We now proceed to consider the question whether section 26 is subject to, and governed by section 35. Section 35 prohibits the admission in evidence of any unstamped document, but, under the proviso to that section, an instrument not sufficiently stamped can be admitted on payment of penalty. Under section 26, "nothing shall be claimable" under the instrument in question beyond the amount or value for which the stamp is sufficient. The section is silent as to whether this prohibition can be relaxed where the claimant is prepared to supply the deficiency in stamp.
12.49. However, notwithstanding the stringent phraseology of the section, it has been held1 that there is nothing in section 35 which necessarily excludes its operation from cases covered by section 26. As a matter of fact, it would be a strange result if an instrument bearing no stamp and, therefore, not admissible in evidence for want of stamp, could be validated by payment of penalty under the proviso to that section (section 35), whereas a similar instrument bearing a deficient stamp and, therefore, admissible and enforceable to a limited extent, could in no case, be fully enforced even by paying the penalty. It is, therefore, reasonable to read section 26 as subject to section 35.
1. (a) Kumar Braj Mohan Singh v. Laxmi Narain Agarwal, AIR 1920 Pat 50 (55) (Dawason Miller, C.J. and Mallick, J.). (b)Lachmi Narian v. Rajeshwar, AIR 1924 PC 221.
12.50. Case law.-
Thus, where a mining lease bears a stamp1 of a certain value, the lessor's right to recover royalty under the lease is not confined to the amount covered by the stamp. If it is found that he is entitled to a greater amount, he can be given a decree for the sum to which he is entitled on compliance with the provisions of section 35. This is the position even where the second proviso to the section is not applicable.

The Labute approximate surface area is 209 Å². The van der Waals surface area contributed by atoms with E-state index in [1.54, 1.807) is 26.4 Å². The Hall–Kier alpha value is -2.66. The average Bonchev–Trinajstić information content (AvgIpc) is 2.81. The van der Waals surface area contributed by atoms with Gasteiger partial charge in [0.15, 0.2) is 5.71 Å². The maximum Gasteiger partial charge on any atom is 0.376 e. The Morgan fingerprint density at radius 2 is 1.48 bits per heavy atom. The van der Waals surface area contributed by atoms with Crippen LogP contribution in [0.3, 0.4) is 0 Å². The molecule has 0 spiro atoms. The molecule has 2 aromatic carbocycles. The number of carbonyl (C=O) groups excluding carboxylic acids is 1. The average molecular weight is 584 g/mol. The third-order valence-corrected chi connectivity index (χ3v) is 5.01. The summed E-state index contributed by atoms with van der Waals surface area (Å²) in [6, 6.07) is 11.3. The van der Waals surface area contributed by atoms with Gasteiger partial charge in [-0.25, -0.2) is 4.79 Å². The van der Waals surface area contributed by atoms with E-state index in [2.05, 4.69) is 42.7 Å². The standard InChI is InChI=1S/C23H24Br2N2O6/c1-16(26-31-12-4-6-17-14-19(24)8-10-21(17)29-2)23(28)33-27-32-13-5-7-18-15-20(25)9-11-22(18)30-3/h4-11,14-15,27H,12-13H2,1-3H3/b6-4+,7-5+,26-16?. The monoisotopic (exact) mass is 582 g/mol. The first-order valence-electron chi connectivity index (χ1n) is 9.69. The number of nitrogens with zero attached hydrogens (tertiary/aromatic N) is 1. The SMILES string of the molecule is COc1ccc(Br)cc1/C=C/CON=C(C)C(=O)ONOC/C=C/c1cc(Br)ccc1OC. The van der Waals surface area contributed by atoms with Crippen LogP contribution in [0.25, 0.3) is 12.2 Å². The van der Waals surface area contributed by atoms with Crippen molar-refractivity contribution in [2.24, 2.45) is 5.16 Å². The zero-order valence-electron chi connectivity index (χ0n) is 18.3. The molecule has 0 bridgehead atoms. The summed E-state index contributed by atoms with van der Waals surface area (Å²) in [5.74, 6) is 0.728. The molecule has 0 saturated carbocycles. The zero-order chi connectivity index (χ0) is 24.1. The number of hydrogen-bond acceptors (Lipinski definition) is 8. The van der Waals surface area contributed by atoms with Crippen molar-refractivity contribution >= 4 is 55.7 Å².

1. Braj Mohan Singh v. Lachmi Narain, AIR 1920 Pat 50 (55), affirmed in Lachmi Narain v. Rajeshwar, AIR 1924 PC 221.
12.51. Need for clarification.-
In our opinion, it is desirable to clarify the position as to the inter-relationship of sections 16 and 35, particularly because in section 26, the words "nothing shall be claimable" do not reflect the true intention of the judicial construction. It is desirable to replace the words "nothing shall be claimable'" by words which will ensure that the deficiency in stamp can be supplied. The major source of the present trouble is the disharmony in wording between the two sections. Section 26 uses the words "Nothing shall be claimable" but section 35, main paragraph and proviso (a), use the words "admitted in evidence". This disharmony ought to be rectified. The amendment of section 26 as to applying section 35, has, in principle, been approved by the replies to our Questionnaire.1
1. Question 37.
12.52. No justification for levying penalty.-
Besides this clarification, we would also like to recommend a change of substance. The precise question to which we have addressed ourselves is this. Is there any justification for the levy of a penalty in the case to which section 26 relates? As the position is now understood, this cannot be avoided, because a relaxation of the stringency of section 26 can be sought only from section 35, and that section contemplates payment of duty as well as of penalty. The question is whether this is just and equitable. Though this point was not put in our Questionnaire, it came up for elaborate discussion. We are satisfied that the point is important enough to require examination.